1. We now offer in-house videography services. Brett Schatzle recently obtained the designation of Certified Legal Video Specialist and is equipped with state-of-the-art equipment to digitally record discovery and evidence depositions in high definition, sync the video and transcript for use in trial presentation, and deliver the video to you electronically, on CD, or as an upload directly to your case file in our 24/7 online repository.
2. Donna Urlaub, who since 1987 has competed in the Illinois speed contest, is the only person to hold the title of speed Champion and realtime Champion simultaneously not once, not twice, but THREE times. She is the current reigning champion of both contests put on by the Illinois Court Reporters Association. The realtime contest is comprised of two dictation parts: a 180 words-per-minute Literary and a 200 words-per-minute Testimony (two voice). It takes 95% accuracy to qualify in each contest. Donna’s 2017 Realtime scores were 99.22% and 99.5%, which averaged to 99.36%. The speed contest is made up of three dictation speeds: 220 words-per-minute Literary, 230 words-per-minute Legal Opinion, and 270 words-per-minute Testimony. Donna’s 2017 speed scores were 98.91%, 98.35% and 97.11%, bringing her average score to 98.12. She was awarded the Gary L. Sonntag Memorial Speed Contest trophy and the Sally Cochran Traveling Trophy.
3. Do you need to schedule a deposition outside of Chicago? We don’t strictly work in the Loop. Our in-house reporters can cover assignments anywhere throughout the Chicago Metropolitan Area and its collar counties, as well as DeKalb and Kankakee Counties. We also have affiliate offices in Lake and DuPage Counties. And if you have to schedule a deposition out of state, we can arrange that for you as well with one of the vetted firms that we use from our nationwide network.
4. We think it’s important to stand out and to better our business every day, which is why we have applied for and received the following certifications: WBE (Women’s Business Enterprise), DBE (Disadvantaged Business Enterprise), SBE (Small Business Enterprise). We also are members of the National Court Reporters Association, the Illinois Court Reporters Association, and NCRA’s Ethics First Program. We strive to maintain excellence in all codes and standards of ethics with all of our clients.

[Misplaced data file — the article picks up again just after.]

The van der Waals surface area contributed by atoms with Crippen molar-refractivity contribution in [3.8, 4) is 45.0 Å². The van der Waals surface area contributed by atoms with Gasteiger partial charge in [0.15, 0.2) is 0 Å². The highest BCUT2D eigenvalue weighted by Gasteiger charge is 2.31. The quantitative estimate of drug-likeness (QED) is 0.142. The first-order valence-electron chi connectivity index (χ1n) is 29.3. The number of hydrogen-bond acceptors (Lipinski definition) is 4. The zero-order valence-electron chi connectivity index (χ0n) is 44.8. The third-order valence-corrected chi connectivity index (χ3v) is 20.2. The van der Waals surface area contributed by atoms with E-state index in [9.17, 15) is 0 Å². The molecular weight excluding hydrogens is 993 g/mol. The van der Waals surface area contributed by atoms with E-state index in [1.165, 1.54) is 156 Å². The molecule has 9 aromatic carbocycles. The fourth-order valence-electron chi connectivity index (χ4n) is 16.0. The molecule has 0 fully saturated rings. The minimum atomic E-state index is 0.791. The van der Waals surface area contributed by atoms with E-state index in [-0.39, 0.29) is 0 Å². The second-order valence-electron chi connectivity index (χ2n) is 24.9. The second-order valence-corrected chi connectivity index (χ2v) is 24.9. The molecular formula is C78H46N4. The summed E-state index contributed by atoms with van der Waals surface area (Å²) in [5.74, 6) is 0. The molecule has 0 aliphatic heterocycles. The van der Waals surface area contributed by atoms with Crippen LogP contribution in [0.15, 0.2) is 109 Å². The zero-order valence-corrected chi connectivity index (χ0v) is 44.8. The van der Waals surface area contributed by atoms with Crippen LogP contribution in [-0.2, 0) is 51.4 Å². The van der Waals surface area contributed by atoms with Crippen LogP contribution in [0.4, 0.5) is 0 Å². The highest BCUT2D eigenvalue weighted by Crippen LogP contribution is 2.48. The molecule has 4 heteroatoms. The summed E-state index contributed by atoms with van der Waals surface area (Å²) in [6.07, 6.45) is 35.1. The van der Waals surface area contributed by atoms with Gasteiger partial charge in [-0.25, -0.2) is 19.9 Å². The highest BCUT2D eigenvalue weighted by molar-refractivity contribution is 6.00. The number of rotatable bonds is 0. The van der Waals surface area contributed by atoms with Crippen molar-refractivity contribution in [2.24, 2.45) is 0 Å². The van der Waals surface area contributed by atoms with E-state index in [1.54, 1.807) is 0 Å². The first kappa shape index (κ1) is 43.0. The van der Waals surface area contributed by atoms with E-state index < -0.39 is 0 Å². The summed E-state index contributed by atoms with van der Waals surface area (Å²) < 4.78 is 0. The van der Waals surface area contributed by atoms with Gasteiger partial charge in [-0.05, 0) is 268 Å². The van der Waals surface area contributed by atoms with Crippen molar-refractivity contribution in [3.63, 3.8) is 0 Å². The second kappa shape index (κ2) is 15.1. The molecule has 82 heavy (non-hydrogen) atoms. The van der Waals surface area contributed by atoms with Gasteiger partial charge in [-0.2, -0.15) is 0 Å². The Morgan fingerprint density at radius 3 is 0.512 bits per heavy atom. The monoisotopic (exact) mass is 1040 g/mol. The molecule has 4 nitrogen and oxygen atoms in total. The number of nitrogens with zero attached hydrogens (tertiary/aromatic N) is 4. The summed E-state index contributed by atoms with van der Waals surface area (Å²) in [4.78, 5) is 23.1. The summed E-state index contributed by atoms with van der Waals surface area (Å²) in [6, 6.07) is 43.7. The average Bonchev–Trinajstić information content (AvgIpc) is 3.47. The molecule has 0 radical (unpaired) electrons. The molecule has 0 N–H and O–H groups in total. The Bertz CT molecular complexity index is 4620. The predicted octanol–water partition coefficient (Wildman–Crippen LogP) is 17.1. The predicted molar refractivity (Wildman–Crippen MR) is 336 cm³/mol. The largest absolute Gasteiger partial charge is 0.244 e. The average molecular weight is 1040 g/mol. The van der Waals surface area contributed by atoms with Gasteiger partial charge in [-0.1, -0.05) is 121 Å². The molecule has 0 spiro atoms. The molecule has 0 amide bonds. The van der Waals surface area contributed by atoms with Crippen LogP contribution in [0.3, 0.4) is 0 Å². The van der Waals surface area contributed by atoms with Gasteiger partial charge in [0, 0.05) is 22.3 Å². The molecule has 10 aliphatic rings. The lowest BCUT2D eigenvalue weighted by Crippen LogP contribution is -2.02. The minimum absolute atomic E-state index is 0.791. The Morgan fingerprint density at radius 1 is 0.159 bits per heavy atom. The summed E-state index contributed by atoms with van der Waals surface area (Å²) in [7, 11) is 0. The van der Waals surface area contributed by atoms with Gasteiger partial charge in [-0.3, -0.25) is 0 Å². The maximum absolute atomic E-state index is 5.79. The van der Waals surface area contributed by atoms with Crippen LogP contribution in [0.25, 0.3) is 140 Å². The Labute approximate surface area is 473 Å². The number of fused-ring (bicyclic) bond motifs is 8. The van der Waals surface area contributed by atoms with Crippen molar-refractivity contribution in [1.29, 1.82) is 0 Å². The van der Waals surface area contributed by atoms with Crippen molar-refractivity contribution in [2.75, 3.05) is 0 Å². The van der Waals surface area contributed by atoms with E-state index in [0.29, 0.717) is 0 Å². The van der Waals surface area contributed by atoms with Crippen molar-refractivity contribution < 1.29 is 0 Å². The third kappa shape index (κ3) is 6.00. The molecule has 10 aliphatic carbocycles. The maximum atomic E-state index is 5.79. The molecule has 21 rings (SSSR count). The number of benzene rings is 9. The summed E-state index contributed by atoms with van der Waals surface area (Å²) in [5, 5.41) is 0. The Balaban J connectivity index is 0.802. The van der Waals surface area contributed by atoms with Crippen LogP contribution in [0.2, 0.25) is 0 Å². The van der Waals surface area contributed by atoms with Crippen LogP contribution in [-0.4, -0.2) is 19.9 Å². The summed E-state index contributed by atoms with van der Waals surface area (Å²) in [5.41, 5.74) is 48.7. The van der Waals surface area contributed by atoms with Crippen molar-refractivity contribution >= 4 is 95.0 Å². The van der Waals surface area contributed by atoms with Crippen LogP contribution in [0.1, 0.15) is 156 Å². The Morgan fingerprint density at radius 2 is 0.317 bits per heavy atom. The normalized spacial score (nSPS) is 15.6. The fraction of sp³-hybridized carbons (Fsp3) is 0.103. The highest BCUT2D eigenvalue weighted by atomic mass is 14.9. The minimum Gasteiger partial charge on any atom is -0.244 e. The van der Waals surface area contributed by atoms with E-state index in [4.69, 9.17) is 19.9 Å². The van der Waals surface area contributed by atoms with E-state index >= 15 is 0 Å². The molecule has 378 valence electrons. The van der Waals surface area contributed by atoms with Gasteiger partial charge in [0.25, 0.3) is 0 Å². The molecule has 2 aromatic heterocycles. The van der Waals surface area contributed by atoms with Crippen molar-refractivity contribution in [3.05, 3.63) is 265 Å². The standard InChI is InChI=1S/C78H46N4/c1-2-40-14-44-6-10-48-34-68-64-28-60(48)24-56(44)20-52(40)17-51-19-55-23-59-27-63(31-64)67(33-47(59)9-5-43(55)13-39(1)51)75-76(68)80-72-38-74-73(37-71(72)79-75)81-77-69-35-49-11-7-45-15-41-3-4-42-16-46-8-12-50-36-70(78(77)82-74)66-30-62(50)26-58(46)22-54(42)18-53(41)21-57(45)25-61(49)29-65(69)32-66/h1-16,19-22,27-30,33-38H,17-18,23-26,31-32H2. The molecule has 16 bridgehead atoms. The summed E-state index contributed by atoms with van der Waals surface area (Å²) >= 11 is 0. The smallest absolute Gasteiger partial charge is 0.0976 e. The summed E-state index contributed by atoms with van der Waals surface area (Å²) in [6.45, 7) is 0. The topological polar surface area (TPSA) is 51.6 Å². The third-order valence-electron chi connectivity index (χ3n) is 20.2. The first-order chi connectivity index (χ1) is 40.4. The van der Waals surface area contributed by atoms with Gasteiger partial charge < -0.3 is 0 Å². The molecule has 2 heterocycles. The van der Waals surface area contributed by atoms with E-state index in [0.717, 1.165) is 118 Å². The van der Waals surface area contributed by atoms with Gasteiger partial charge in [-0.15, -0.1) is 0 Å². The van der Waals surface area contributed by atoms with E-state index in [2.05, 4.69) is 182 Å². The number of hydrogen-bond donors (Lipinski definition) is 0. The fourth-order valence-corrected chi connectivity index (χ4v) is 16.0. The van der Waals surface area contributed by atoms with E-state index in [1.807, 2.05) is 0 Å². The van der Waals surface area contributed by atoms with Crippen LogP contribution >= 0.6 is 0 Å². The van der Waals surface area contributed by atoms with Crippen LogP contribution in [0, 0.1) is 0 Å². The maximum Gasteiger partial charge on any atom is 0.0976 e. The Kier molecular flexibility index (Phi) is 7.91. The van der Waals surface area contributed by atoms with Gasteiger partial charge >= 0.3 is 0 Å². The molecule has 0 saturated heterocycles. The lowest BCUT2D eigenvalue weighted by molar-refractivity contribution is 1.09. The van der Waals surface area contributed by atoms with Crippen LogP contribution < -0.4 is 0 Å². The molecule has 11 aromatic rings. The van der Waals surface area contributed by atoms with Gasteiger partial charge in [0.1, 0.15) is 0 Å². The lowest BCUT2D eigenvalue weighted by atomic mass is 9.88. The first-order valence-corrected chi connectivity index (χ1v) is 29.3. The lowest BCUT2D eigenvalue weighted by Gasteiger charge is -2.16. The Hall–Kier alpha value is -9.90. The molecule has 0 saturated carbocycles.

5. In 2019 Donna will have her 50th anniversary as a court reporter. She began court reporting in 1969 and hasn’t regretted it since. She’s been a business owner since 1985. Donna has contributed to the court reporting profession by being a board member of several organizations and by being a mentor to students and most recently by offering daily writing tips to a Facebook group of Chicago court reporters. But Donna’s not the only diehard court reporter. Co-founder Nick Bowen attained his certification 44 years ago. All combined, UBA reporters’ experience adds up to over 300 years!
Despite national firms claiming to have widespread coverage, they simply inflate costs by using local court reporters.
While acting as an unnecessary middleman, they push those extra fees on the clients.
Many law firms, especially large ones, now contract with national court reporting companies to handle their depositions and hearings. These companies claim to offer nationwide, and even global, service. But what is the real story?
The truth is that these national conglomerates utilize the court reporters in your LOCAL community. So when you need a court reporter in Chicago, for example, they will call a court reporter or agency in Chicago to handle the case. Then the conglomerate bumps up the charges on their end to make their profit. So in the end, you are paying considerably more than had you just called your local court reporter directly.
Your local court reporter’s name will appear on the transcript, but their actual firm name or affiliation will not. The national companies put their headers and footers on each page, so it is being assumed that our talented professionals are on the conglomerate’s in-house staff. You may never know that the reporter who covered your deposition or hearing is in reality right across the street from your office, ready to cover your assignment for 20% less.
This is a conundrum your local court reporting firms are struggling with. National conglomerates have infiltrated our industry as they have many others. Avoid the middle man. We urge you to hire your local, independently owned and operated court reporting firms. As for Urlaub Bowen & Associates, Inc., we charge an honest page rate, do not pad transcripts, provide itemized bills, and there are no hidden administrative fees. Not only will you receive the most timely and accurate transcripts available from the most talented and respected professionals in the industry, but you will be helping the local economy and saving your clients money too.
Thank you for your support.